Grace is often theologically defined as unmerited favor. In their book How People Grow, Dr. Henry Cloud and Dr. John Townsend state that “many Christians misunderstand grace. Usually people think that grace means forgiveness or the absence of condemnation.”14 They go on to correctly add that “forgiveness is an expression of the grace of God” and that “grace is much bigger than forgiveness.”15
To Dr. Cloud and Dr. Townsend, grace is unmerited favor that “means God is for us and not against us” and that “His favor cannot be earned. He will freely give us things we cannot provide for ourselves.”16 Interestingly, they also make a connection between grace and the law. They state that “Grace is only effective when there is a need for it” and that “the law does provide awareness of ‘spiritual death,’” which people need in order to find the God who seeks them. The law makes us conscious of our need for God. It shows that all are hopeless to help ourselves. 17
Walvoord has an insightful discussion on the two theological types of grace. Common grace is “the entire work of the Holy Spirit on behalf of the unsaved world.”18 This includes the “resisting of sin” and “making known the way of salvation.”19 Common grace demonstrates God’s love for all people, as His creation is evidence for His existence. Common grace can be described in many ways but, as Grudem states, it “demonstrates God’s goodness and mercy.” An example Grudem gives is God’s delay of punishment, referring to unbelievers having more time to repent and trust in the Savior.20
Even more wondrous to this writer is efficacious grace, which Walvoord defines as “the work of the Holy Spirit in moving men to effective faith in Jesus Christ as Savior.” Grudem, in his book Systematic Theology, adds to this understanding of grace by stating that “God’s grace manifests itself in the world in two different ways.”21 His definitions are similar to Walvoord’s except he refers to the terms common grace and saving grace.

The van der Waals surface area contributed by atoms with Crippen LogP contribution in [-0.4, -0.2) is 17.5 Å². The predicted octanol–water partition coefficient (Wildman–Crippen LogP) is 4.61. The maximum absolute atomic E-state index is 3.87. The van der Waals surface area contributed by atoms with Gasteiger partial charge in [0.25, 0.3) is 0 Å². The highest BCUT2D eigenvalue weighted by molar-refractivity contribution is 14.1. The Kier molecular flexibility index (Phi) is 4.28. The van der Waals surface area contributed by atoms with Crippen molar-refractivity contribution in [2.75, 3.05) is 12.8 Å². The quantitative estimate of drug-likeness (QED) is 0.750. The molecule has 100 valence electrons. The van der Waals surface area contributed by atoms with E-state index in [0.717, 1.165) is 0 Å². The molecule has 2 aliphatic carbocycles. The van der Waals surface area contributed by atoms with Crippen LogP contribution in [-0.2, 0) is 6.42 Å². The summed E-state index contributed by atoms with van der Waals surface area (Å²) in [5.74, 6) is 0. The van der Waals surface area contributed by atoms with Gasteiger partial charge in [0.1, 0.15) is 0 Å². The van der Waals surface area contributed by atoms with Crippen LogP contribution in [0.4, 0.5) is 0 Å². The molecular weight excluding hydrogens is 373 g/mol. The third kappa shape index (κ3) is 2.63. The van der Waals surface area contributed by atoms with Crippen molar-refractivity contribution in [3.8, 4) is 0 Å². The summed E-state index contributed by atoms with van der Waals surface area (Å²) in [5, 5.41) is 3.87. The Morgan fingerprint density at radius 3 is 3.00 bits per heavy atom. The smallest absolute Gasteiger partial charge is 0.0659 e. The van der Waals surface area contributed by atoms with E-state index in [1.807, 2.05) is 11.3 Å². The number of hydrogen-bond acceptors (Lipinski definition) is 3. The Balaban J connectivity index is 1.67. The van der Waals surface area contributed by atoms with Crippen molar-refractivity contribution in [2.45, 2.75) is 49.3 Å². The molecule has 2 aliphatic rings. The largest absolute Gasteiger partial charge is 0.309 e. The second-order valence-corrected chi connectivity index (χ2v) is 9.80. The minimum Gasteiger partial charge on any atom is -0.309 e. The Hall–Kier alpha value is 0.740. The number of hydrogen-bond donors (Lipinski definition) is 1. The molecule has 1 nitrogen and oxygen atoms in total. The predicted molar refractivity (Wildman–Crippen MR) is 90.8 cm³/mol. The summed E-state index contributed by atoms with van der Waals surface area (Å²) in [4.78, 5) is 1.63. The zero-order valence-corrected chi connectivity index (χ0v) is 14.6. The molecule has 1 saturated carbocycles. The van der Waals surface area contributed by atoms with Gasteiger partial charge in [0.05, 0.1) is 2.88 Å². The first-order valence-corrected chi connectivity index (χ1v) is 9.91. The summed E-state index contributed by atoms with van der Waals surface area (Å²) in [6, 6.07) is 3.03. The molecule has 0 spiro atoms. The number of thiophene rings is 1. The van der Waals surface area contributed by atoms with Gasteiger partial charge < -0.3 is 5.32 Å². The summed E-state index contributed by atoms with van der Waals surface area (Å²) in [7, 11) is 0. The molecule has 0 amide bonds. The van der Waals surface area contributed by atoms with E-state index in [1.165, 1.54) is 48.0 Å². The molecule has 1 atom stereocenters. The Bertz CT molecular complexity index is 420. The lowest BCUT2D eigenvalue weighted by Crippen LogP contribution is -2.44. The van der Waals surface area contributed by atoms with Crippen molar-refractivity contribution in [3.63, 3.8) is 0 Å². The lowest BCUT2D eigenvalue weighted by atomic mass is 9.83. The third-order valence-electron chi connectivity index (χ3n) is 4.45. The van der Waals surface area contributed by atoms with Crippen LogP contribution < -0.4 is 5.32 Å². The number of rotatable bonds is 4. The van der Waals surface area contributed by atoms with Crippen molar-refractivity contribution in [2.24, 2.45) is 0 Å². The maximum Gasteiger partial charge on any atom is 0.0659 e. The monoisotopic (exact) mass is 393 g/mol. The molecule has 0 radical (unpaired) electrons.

God’s grace was recognized throughout the Old Testament. For example, Psalm 103:8 reads, “The LORD is merciful and gracious, slow to anger, and abounding in mercy.” Grace is also found in God’s forgiveness of sin in Psalm 103:10: “He has not dealt with us according to our sins, nor punished us according to our iniquities.” His grace was present from the foundation of the world. The evidence of this grace is seen early in Genesis 3:15, where the plan of the redeeming Savior was already in place.
Without a doubt, the pinnacle of God’s grace is exemplified with Christ nailed to the cross as a substitution for sin. The unimaginable torture, ridicule, and entirety of mankind’s sins burdened onto one Man. “But God demonstrates His own love toward us, in that while we were still sinners, Christ died for us” (Rom. 5:8). That God purchased believer’s redemption with His own blood (Acts 20:28) is the ultimate demonstration of grace.
The biblical concept of grace is truly amazing. In his book What’s So Amazing about Grace, Philip Yancey expands on this by stating, “The many uses of the word in English convinces me that grace is indeed amazing–truly our last best word. It contains the essence of the gospel as a drop of water can contain the image of the sun. The world thirsts for grace in ways it does not even recognize.”22
In conclusion, the laws and commandments of God serve many purposes, chief of which is to drive man to the feet of Jesus Christ for His grace as our Savior. The law is written on the hearts of all people, so unbelievers are without excuse in being judged by the law. In addition, the law serves as a moral compass for the Christian, who is not under the law, to keep from self-righteousness. Proper use of the law is an effective evangelistic tool, often necessary to “humble the proud” so that they recognize their need of repentance and of a Savior to avoid God’s perfect and righteous judgment. This use of the law has its origins in the Bible and has been used by evangelists throughout time. Grace is more valued when one understands the impossibility of meeting God’s standards. Grace is the undeserved or unmerited favor of God. One cannot earn it and this is the love song Christ sings to the reader throughout the New Testament. The willing sacrifice of Christ dying on the cross for every lawbreaking human in history is without a doubt the pinnacle of God’s grace.